We Need True Friends
JENNY and Sue are having an animated conversation. Smiles flash, eyes brighten—everything in their manner reveals intense interest in what the other person has to say. Though of different backgrounds, they obviously have a lot in common and have much respect for each other.
Elsewhere, Eric and Dennis are working together on a project, one of many over the years. They are relaxed, and laughter comes easily. As the conversation flows into serious subjects, they candidly exchange opinions. They respect each other. Like Jenny and Sue, Eric and Dennis are true friends.
These descriptions may warm your heart, making you think about your own friends. On the other hand, they may make you yearn for such friendships. You too can have them!
Why We Need True Friends
Healthy friendships are essential to our mental and physical well-being. When we are feeling lonely, however, this does not mean that there is something wrong with us. Some researchers say that loneliness is a hunger, a natural indicator that we need companionship. In any event, just as food lessens or removes hunger, the right kind of friendships can diminish loneliness or even make it vanish. Furthermore, having good friends who value us is not an unattainable luxury.
Humans were created with a need for companionship. (Genesis 2:18) The Bible says that a true friend, or companion, “is born for when there is distress.” (Proverbs 17:17) Hence, genuine friends should be able to ask each other for help when it is needed. But friendship means more than just having someone to turn to or being a companion in work or play. Good friends bring out the best in one another. Proverbs 27:17 says: “By iron, iron itself is sharpened. So one man sharpens the face of another.” As a piece of iron can be used to sharpen a blade made of the same metal, one friend may succeed in sharpening the intellectual and spiritual state of another. If disappointments depress us, a friend’s sympathetic look and Scriptural encouragement can be very uplifting.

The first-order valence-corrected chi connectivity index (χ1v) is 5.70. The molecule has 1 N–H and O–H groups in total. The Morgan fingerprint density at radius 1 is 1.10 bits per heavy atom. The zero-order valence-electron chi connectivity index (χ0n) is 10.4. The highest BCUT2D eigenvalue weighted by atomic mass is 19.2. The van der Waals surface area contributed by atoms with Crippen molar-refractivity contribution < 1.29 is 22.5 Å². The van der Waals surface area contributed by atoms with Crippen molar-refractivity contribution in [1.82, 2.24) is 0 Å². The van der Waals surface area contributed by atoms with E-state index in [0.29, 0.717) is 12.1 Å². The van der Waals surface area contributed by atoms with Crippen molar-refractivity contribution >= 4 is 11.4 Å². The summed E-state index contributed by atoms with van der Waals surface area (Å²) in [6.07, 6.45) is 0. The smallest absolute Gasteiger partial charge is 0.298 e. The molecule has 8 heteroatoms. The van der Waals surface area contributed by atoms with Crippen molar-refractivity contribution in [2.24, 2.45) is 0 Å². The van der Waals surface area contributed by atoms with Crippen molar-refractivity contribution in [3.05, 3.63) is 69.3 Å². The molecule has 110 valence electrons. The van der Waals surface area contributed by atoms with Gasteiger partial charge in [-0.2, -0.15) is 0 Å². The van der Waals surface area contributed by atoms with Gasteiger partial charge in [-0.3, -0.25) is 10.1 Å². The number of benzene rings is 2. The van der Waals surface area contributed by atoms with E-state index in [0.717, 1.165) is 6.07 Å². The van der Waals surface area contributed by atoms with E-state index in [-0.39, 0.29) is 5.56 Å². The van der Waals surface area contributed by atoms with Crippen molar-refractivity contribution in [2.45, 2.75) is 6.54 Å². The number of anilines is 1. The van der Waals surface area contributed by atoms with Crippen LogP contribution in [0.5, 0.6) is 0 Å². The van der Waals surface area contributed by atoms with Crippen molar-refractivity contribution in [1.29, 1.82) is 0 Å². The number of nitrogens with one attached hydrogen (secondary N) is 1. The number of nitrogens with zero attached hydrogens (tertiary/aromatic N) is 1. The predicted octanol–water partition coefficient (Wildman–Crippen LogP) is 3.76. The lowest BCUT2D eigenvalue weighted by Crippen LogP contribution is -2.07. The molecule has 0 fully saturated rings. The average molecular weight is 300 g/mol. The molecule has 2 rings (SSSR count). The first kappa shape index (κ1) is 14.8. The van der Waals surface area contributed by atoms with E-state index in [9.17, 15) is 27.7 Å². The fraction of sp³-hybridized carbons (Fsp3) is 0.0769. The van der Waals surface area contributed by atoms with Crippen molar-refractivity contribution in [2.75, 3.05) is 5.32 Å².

In the Bible, friendship is associated with love, familiarity, confidentiality, and companionship. Friendships may involve neighbors, workmates, and so forth. Some also count certain relatives among their closest friends. For many today, however, true friends are difficult to find and to keep. Why is this so? Can you enjoy true and lasting friendships?